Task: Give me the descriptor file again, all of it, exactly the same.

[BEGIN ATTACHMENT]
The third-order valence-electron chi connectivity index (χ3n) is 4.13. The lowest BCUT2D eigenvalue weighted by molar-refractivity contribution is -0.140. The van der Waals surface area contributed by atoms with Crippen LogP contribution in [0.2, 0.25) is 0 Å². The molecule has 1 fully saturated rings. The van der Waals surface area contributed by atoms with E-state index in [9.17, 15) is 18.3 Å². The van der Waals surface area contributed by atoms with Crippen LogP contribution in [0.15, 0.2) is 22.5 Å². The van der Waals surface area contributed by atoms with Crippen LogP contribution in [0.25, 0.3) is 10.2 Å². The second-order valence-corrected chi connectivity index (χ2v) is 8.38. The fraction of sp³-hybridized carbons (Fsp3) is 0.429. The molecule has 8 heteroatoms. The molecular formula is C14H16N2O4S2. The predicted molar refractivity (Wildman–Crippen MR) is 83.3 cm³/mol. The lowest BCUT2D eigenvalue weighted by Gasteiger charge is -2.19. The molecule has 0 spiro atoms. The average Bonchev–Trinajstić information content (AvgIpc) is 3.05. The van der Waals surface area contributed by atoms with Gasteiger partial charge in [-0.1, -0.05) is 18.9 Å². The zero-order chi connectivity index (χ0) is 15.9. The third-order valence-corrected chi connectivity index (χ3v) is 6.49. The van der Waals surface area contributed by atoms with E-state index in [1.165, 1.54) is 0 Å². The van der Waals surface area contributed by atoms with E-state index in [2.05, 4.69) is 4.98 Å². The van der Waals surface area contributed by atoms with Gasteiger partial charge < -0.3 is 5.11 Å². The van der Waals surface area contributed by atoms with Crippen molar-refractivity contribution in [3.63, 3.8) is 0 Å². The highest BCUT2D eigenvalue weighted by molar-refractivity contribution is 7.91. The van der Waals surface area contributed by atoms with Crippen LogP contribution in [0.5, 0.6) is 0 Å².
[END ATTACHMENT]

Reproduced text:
The third-order valence-electron chi connectivity index (χ3n) is 4.13. The lowest BCUT2D eigenvalue weighted by molar-refractivity contribution is -0.140. The van der Waals surface area contributed by atoms with Crippen LogP contribution in [0.2, 0.25) is 0 Å². The molecule has 1 fully saturated rings. The van der Waals surface area contributed by atoms with E-state index in [9.17, 15) is 18.3 Å². The van der Waals surface area contributed by atoms with Crippen LogP contribution in [0.15, 0.2) is 22.5 Å². The van der Waals surface area contributed by atoms with Crippen LogP contribution in [0.25, 0.3) is 10.2 Å². The second-order valence-corrected chi connectivity index (χ2v) is 8.38. The fraction of sp³-hybridized carbons (Fsp3) is 0.429. The molecule has 8 heteroatoms. The molecular formula is C14H16N2O4S2. The predicted molar refractivity (Wildman–Crippen MR) is 83.3 cm³/mol. The lowest BCUT2D eigenvalue weighted by Gasteiger charge is -2.19. The molecule has 0 spiro atoms. The average Bonchev–Trinajstić information content (AvgIpc) is 3.05. The van der Waals surface area contributed by atoms with Gasteiger partial charge in [-0.1, -0.05) is 18.9 Å². The zero-order chi connectivity index (χ0) is 15.9. The third-order valence-corrected chi connectivity index (χ3v) is 6.49. The van der Waals surface area contributed by atoms with E-state index in [1.165, 1.54) is 0 Å². The van der Waals surface area contributed by atoms with E-state index in [2.05, 4.69) is 4.98 Å². The van der Waals surface area contributed by atoms with Gasteiger partial charge < -0.3 is 5.11 Å². The van der Waals surface area contributed by atoms with Crippen molar-refractivity contribution in [3.63, 3.8) is 0 Å². The highest BCUT2D eigenvalue weighted by molar-refractivity contribution is 7.91. The van der Waals surface area contributed by atoms with Crippen LogP contribution in [0.5, 0.6) is 0 Å².